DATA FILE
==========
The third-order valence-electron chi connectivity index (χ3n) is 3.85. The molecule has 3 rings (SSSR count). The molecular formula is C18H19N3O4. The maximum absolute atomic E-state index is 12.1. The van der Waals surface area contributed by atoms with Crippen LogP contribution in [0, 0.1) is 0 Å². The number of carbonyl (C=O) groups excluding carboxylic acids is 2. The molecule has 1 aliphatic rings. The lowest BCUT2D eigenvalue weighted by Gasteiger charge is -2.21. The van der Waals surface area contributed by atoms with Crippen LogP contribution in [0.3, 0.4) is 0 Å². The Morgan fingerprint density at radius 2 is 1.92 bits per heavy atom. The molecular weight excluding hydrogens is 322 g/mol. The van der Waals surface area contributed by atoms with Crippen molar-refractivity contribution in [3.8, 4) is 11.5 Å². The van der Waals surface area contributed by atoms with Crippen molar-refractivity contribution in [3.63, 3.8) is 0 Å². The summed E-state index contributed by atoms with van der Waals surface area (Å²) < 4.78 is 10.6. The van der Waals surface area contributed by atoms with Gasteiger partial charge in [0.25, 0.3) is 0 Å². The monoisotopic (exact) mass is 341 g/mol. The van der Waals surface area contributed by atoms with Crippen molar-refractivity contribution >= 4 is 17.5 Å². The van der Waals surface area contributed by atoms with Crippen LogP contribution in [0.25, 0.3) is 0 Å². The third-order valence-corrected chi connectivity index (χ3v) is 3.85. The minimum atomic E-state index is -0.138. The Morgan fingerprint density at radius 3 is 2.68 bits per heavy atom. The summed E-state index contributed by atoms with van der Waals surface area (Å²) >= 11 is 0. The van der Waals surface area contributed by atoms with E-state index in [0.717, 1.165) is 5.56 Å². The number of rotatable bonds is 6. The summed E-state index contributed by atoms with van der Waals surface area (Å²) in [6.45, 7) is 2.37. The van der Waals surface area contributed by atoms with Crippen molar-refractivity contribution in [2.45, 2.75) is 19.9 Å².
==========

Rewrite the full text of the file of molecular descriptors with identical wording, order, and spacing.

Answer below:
The third-order valence-electron chi connectivity index (χ3n) is 3.85. The molecule has 3 rings (SSSR count). The molecular formula is C18H19N3O4. The maximum absolute atomic E-state index is 12.1. The van der Waals surface area contributed by atoms with Crippen LogP contribution in [0, 0.1) is 0 Å². The number of carbonyl (C=O) groups excluding carboxylic acids is 2. The molecule has 1 aliphatic rings. The lowest BCUT2D eigenvalue weighted by Gasteiger charge is -2.21. The van der Waals surface area contributed by atoms with Crippen LogP contribution in [0.3, 0.4) is 0 Å². The Morgan fingerprint density at radius 2 is 1.92 bits per heavy atom. The molecular weight excluding hydrogens is 322 g/mol. The van der Waals surface area contributed by atoms with Crippen molar-refractivity contribution in [3.8, 4) is 11.5 Å². The van der Waals surface area contributed by atoms with Crippen molar-refractivity contribution in [3.63, 3.8) is 0 Å². The summed E-state index contributed by atoms with van der Waals surface area (Å²) < 4.78 is 10.6. The van der Waals surface area contributed by atoms with Gasteiger partial charge in [0.25, 0.3) is 0 Å². The monoisotopic (exact) mass is 341 g/mol. The van der Waals surface area contributed by atoms with Crippen molar-refractivity contribution >= 4 is 17.5 Å². The van der Waals surface area contributed by atoms with Crippen LogP contribution in [0.25, 0.3) is 0 Å². The third-order valence-corrected chi connectivity index (χ3v) is 3.85. The minimum atomic E-state index is -0.138. The Morgan fingerprint density at radius 3 is 2.68 bits per heavy atom. The summed E-state index contributed by atoms with van der Waals surface area (Å²) >= 11 is 0. The van der Waals surface area contributed by atoms with E-state index in [0.717, 1.165) is 5.56 Å². The number of rotatable bonds is 6. The summed E-state index contributed by atoms with van der Waals surface area (Å²) in [6.45, 7) is 2.37. The van der Waals surface area contributed by atoms with Crippen molar-refractivity contribution in [2.45, 2.75) is 19.9 Å².